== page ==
I began my gluten free adventures 2 1/2 years ago and when I first learned that this would be a lifestyle for my littlest monkey, I was petrified. How in the world would he eat? Gluten is in everything. It is in soy sauce, ketchup, candies, refried beans, etc. It is a sneaky additive in everything you can imagine not to mention the main ingredient in most baked goods. It seemed impossible to avoid yet at the same time, unavoidably the route we had to take.
I began to read it all. I bought cook books, bought all the new baking ingredients; tapioca starch, potato starch, xanthan gum, Jowar flour, etc. I went to baking and was totally disappointed. I love food. I love the taste of food and take great joy in serving great food for my family. I want them to enjoy and appreciate a variety of tastes and textures. Knowing that these gluten free foods were tasteless and dense, I was sad. I was sad that Taters didn't get to taste a great hot Belgium waffle, a mouth watering homemade loaf of bread and sample my yummy breakfast muffins straight from the oven. We had to sneak food around him. I kept trying out recipes. I was totally unsatisfied with what I was given.
Finally, I tossed out the gluten free recipes. For the life of me I couldn't figure out why you want to add starch. It made the food gummy. I decided to take my favorite recipes and make them gluten free....my way. It was a success. I couldn't believe that I spent so much money and time on ingredients that left the food so unappealing. Cooking with the basic ingredients also in many gluten free books are also not very nutritious. Most recipes call for rice flours and starches; not the highest in nutrition.
I wanted to add better grains, better oils and more variety. Many of you have asked me for gluten free recipes. I have even toyed with the idea of a gluten free blog as well but reality set in....the whole time issue. I have decided to just add a gluten free section on this blog. So many have to go this route now. I will try to post recipes routinely labeled under "gluten free" so you can just click on the label at the end of the page to pull them all up together. It is overwhelming when you first have to start down that road. Feel free to email me with any questions if you are one of the bewildered and petrified. Even if you are not one of the unlucky who have to cook this way, we all need to add in different grains. For many of us, all we eat is wheat and other foods with gluten. (Gluten is in wheat and many grains) When we eat too much of one thing, we can build up allergies. It is important to rotate and eat a variety. Think of how much wheat products little kids eat. Fish crackers, cereal, breads, etc. It can practically be a complete diet for them if let be. This is in my opinion one reason that so many children have gluten and wheat allergies. I have also learned that if kids only want to eat wheat products, they may indeed have an allergy.
To begin with, it is very important to get your own grinder. A grinder separate from your wheat grinder. You don't want to cross contaminate. Fresh ground flour delivers a superior taste and freshness. Flours that are purchased loose so much nutrition which defeats the whole point of cooking it yourself anyways. You also want to make sure that you use gluten free baking powder, vanilla and spices. If you are unsure; google it. You will almost always find your answer. As soon as you learn which ingredients to buy, it is really pretty easy.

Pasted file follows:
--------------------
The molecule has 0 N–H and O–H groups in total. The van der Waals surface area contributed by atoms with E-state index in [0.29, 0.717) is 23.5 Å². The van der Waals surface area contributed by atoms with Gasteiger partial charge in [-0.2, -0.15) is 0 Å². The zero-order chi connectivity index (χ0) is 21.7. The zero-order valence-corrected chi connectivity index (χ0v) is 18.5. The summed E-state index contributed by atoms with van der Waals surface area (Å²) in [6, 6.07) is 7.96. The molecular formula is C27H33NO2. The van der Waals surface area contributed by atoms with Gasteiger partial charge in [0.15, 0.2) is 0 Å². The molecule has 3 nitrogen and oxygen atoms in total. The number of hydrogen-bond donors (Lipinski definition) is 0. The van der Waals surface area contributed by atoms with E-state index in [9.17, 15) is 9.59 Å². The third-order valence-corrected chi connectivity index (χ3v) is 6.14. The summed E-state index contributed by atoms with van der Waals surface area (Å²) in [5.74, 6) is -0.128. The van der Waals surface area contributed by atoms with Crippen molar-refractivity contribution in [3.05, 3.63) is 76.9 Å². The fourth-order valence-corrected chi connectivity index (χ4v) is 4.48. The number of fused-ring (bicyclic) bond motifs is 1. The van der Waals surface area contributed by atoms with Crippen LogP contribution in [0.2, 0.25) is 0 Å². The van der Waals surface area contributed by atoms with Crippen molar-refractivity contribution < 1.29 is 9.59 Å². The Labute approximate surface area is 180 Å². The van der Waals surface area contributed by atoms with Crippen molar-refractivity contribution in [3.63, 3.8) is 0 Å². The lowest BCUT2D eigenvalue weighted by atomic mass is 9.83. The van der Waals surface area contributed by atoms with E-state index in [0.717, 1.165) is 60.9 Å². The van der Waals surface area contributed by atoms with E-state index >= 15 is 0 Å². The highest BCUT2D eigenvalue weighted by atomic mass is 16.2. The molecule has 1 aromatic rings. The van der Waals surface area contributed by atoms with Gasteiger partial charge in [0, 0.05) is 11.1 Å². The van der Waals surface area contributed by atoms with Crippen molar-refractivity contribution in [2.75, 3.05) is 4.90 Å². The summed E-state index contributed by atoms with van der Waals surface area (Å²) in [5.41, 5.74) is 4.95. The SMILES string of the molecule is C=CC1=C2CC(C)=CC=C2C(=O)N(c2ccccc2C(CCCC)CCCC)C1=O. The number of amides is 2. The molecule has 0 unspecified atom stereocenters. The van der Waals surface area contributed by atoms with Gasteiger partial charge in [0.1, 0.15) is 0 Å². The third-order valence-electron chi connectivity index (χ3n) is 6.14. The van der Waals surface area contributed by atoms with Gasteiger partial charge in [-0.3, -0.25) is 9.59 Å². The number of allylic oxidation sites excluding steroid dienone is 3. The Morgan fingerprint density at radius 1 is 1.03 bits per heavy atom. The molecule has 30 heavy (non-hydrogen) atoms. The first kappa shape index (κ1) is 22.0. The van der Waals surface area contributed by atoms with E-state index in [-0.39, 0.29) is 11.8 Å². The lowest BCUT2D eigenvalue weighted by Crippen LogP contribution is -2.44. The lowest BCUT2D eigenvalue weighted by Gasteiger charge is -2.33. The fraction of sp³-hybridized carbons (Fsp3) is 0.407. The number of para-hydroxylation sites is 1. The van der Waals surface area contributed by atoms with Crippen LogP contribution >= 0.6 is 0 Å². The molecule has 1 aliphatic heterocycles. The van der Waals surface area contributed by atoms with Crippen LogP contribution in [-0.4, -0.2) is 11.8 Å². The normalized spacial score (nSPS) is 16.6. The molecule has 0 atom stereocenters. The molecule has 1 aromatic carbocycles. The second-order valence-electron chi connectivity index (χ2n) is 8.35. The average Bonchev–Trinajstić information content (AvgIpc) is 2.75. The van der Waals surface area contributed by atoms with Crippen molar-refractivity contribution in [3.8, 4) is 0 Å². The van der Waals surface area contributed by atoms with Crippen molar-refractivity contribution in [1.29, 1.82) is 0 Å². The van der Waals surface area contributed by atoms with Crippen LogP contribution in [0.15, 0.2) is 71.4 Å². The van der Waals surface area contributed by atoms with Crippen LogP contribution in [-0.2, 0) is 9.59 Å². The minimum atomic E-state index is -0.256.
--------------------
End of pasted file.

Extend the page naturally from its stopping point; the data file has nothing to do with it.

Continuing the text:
The grains/flours I rotate are:
coconut flour - great for sweets and treats
teff - great source of iron
quionoa - a super grain , has a high amount of lysine and protein.
brown rice, sweet brown rice, white rice - a great base for most recipes
millet - very mild taste and an alkaline grain
amaranth - good fiber, iron and vitamin C
You also want to make sure that you use Xanthan gum which acts like gluten. Gluten helps to bind the food together. The general rule is about 1 tsp of Xanthan gum for 2 - 3 cups of flour in a recipe. You can get it at most stores like Sprouts or Whole Foods.
I also am dairy free for Tate so I substitute milk for rice milk or coconut milk. I use mostly coconut oil and sometimes olive oil and grape seed oil. Other than that, I keep the recipes the same. I use less sugar than the recipes call for and try to use honey, real maple, brown sugar and raw sugar. You need to freeze the leftovers because they don't last long. I usually make big batches and keep them frozen for later
use. You also cook the foods on a lower temperature , usually around 325. Those are my little secrets. It really does get easy.
Today's recipe to pass on is the waffle. My first waffles I made were hard as a rock. I felt so sorry for Tate. We had to use lots of syrup. These new waffles are so good, they taste much like a churro. They are very healthy and he loves to just eat them plain as a snack. I am so proud of them. They are by far the best gluten free waffle I have ever tried and I have tried many! You do these completely in a blender so you can make these even if you don't have a grinder. I adapted them from a recipe I use with wheat. You can change out the grains in many combinations or use all brown rice if that's all you have. Here is my favorite combination:
Apple Blender Waffles
1/3 cup brown rice
1/3 cup teff
1/3 cup millett
1/4 cup flax meal
2 cups milk or milk substitute
1 medium apple, quartered; peel, seeds and all
Blend until smooth.
1/2 tsp salt
1 Tbl. coconut oil
1 tsp vanilla
1 tsp cinnamon
1/2 T. baking powder
Blend again just until all mixed. Cook on a hot waffle iron. Fill up more than a regular waffle as it won't puff up as much . Cook a little longer if needed to get crisp. It may take a few trial runs to get the right batter quantity. I love the professional waffle griddles that rotate and make a great fluffy waffle. So Yummy.